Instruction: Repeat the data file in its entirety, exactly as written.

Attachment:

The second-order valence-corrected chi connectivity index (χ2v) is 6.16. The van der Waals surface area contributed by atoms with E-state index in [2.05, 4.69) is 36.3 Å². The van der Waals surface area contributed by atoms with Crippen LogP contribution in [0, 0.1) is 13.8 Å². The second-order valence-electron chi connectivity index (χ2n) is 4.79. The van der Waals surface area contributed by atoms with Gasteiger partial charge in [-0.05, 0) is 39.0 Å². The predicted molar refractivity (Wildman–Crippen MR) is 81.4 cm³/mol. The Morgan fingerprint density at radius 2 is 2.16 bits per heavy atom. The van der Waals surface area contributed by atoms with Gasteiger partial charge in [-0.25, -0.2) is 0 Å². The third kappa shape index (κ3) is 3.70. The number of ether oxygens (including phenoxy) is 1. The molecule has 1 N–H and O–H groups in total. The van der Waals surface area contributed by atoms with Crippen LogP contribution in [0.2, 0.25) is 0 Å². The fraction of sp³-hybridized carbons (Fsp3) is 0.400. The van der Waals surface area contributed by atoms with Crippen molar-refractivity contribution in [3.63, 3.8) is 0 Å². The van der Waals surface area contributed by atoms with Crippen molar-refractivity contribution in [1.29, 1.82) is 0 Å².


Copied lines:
The second-order valence-corrected chi connectivity index (χ2v) is 6.16. The van der Waals surface area contributed by atoms with E-state index in [2.05, 4.69) is 36.3 Å². The van der Waals surface area contributed by atoms with Crippen LogP contribution in [0, 0.1) is 13.8 Å². The second-order valence-electron chi connectivity index (χ2n) is 4.79. The van der Waals surface area contributed by atoms with Gasteiger partial charge in [-0.05, 0) is 39.0 Å². The predicted molar refractivity (Wildman–Crippen MR) is 81.4 cm³/mol. The Morgan fingerprint density at radius 2 is 2.16 bits per heavy atom. The van der Waals surface area contributed by atoms with Gasteiger partial charge in [-0.25, -0.2) is 0 Å². The third kappa shape index (κ3) is 3.70. The number of ether oxygens (including phenoxy) is 1. The molecule has 1 N–H and O–H groups in total. The van der Waals surface area contributed by atoms with Crippen LogP contribution in [0.2, 0.25) is 0 Å². The fraction of sp³-hybridized carbons (Fsp3) is 0.400. The van der Waals surface area contributed by atoms with Crippen molar-refractivity contribution in [3.63, 3.8) is 0 Å². The van der Waals surface area contributed by atoms with Crippen molar-refractivity contribution in [1.29, 1.82) is 0 Å².